Europe South Asia Asia Pacific Americas Middle East Africa BBC Homepage World Service Education
BBC Homepagelow graphics version | feedback | help
BBC News Online
 You are in: Sci/Tech
Front Page 
UK Politics 
Talking Point 
In Depth 
Friday, 3 March, 2000, 13:17 GMT
The Sun's show hots up
The two groups are clearly visible
By BBC News Online science editor Dr David Whitehouse

Two large and magnificent sunspot groups are travelling across the face of the Sun in an impressive display of solar activity.

Astronomers say that activity on the Sun's surface is increasing as it builds to a crescendo later this year, reaching the peak of its 11-year solar cycle.

Coronal Mass Ejections
Each CME releases up to 100 billion kg of material, and the speed of the ejection can reach 1000 km/second. Solar flares and CMEs are currently the biggest "explosions" in our Solar System, roughly approaching the power in one billion hydrogen bombs.
For the first time, anyone with access to the internet can watch the Sun build to the solar maximum and look at its turbulent "surface" as it changes day by day. The last solar maximum, in 1989, occurred before the mass use of the internet.

A so-called Coronal Mass Ejection (CME) has just erupted following two intense solar flares. A CME is an ejection of super-hot gas into space. Sometimes, this stream of energetic sub-atomic particles can strike the Earth.

The Soho satellite imaged the latest CME
The magnetic fields contained within the stream interact with our planet's magnetosphere producing the spectacular Northern and Southern lights. But if the CME is particularly large event, it can also lead to interference with satellites, radio communications and, very occasionally, shut down power supplies.

The auroral light show caused by a CME last week was seen from space by the Ultra-Violet Imager on Nasa's Polar satellite.

"While the solar wind velocity was high last week, a strong gust triggered some interesting geomagnetic activity," said Dr Jim Spann of the Nasa's Marshall Space Flight Center. "I found it - a geomagnetic substorm over Asia - in the ultraviolet imaging data from the Polar satellite, which monitors aurorae from space. Without Polar, we might not have noticed."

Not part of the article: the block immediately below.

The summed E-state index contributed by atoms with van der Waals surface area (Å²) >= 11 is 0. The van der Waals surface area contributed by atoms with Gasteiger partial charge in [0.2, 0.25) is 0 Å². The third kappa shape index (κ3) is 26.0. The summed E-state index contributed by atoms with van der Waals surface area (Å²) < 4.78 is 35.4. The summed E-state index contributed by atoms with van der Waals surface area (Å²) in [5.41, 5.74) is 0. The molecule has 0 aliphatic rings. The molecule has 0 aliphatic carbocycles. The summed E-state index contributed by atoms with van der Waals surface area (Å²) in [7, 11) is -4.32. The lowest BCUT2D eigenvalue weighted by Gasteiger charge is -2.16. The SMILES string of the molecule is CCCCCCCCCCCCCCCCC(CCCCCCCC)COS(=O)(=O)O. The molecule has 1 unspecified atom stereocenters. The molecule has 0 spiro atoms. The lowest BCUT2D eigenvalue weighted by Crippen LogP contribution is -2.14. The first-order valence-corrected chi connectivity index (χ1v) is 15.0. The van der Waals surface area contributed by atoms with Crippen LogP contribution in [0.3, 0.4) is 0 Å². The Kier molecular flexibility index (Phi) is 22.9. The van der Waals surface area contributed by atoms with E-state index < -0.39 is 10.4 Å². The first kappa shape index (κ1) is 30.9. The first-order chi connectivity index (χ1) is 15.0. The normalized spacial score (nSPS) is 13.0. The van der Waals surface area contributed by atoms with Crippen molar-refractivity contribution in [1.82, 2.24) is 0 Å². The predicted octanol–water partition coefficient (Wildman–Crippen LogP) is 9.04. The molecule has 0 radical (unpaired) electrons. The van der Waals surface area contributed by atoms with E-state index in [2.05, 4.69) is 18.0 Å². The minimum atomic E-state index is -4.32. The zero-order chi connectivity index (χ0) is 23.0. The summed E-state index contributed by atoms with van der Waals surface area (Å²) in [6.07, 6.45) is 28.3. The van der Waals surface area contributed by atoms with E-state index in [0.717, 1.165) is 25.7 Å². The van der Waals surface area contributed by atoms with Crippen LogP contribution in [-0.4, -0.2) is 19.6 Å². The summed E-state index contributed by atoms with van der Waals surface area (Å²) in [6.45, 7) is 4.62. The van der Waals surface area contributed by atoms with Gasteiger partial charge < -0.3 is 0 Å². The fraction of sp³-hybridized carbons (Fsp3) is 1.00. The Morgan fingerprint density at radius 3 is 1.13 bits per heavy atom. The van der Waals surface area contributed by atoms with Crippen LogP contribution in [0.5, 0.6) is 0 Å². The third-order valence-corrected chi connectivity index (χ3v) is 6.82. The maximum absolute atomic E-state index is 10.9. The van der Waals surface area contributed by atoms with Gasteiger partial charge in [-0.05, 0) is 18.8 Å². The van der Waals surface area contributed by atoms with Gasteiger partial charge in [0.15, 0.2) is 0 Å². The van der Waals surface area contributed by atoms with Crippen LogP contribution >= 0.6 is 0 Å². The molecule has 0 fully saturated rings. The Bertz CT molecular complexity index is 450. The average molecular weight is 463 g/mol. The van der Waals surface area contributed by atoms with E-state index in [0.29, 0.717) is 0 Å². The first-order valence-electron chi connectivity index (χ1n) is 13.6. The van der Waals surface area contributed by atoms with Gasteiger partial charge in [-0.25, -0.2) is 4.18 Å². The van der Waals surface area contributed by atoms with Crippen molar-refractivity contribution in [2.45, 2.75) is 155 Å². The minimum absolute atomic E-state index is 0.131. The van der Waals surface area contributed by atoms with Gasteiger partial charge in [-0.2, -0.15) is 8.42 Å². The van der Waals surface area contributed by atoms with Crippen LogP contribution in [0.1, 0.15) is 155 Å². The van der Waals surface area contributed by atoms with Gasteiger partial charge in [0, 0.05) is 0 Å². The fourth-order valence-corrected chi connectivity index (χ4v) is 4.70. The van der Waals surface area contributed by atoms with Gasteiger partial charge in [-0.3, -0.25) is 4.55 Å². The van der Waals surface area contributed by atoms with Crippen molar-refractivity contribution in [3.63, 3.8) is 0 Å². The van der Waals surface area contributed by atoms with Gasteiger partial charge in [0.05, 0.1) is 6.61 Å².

Sun and climate

In a related development, an interdisciplinary study by astronomers and climatologists has found a striking correlation between structures in the Sun's "atmosphere" called coronal holes and the globally-averaged temperature of the Earth.

The Polar satellite picked up the auroral show
The study suggests that the Earth's atmospheric temperature may be strongly linked to solar magnetism changes over months or years.

The scientists compared the Earth's temperature with the size of coronal holes reported on the Sun during a two-decade period, starting in January 1979 and ending April 1998.

Results show a clear drop in terrestrial atmospheric temperature after the Sun's magnetic field activity is most intense.

"This is the first time anyone has combined these modern, reliable data sets to link solar activity and climate, and to cite several alternative mechanisms that might explain this link," Dr Eric Posmentier of Long Island University in New York explained.

Coronal holes are gaps in the Sun's outer atmosphere through which the stream of hot sub-atomic particles called the solar wind pours into space to engulf the entire Solar System. The solar wind has been long suspected as a possible indirect contributor to terrestrial climate change.

Dr Posmentier and colleagues think that the connection between the solar wind and climate may be more direct, suggesting that the charged particles hitting the Earth's atmosphere may affect the properties of terrestrial water clouds, particularly the percentage of clouds covering the Earth.

Search BBC News Online

Advanced search options
Launch console
See also:

12 Nov 99 |  Sci/Tech
An active Sun
07 Feb 00 |  Sci/Tech
Major flare erupts on Sun
19 Feb 00 |  Sci/Tech
Here comes the Sun
19 Feb 00 |  Washington 2000
National grid gets space protection
19 Feb 00 |  Washington 2000
Space storm warnings on your wristwatch
Internet links:

The BBC is not responsible for the content of external internet sites

Links to other Sci/Tech stories are at the foot of the page.

E-mail this story to a friend

Links to more Sci/Tech stories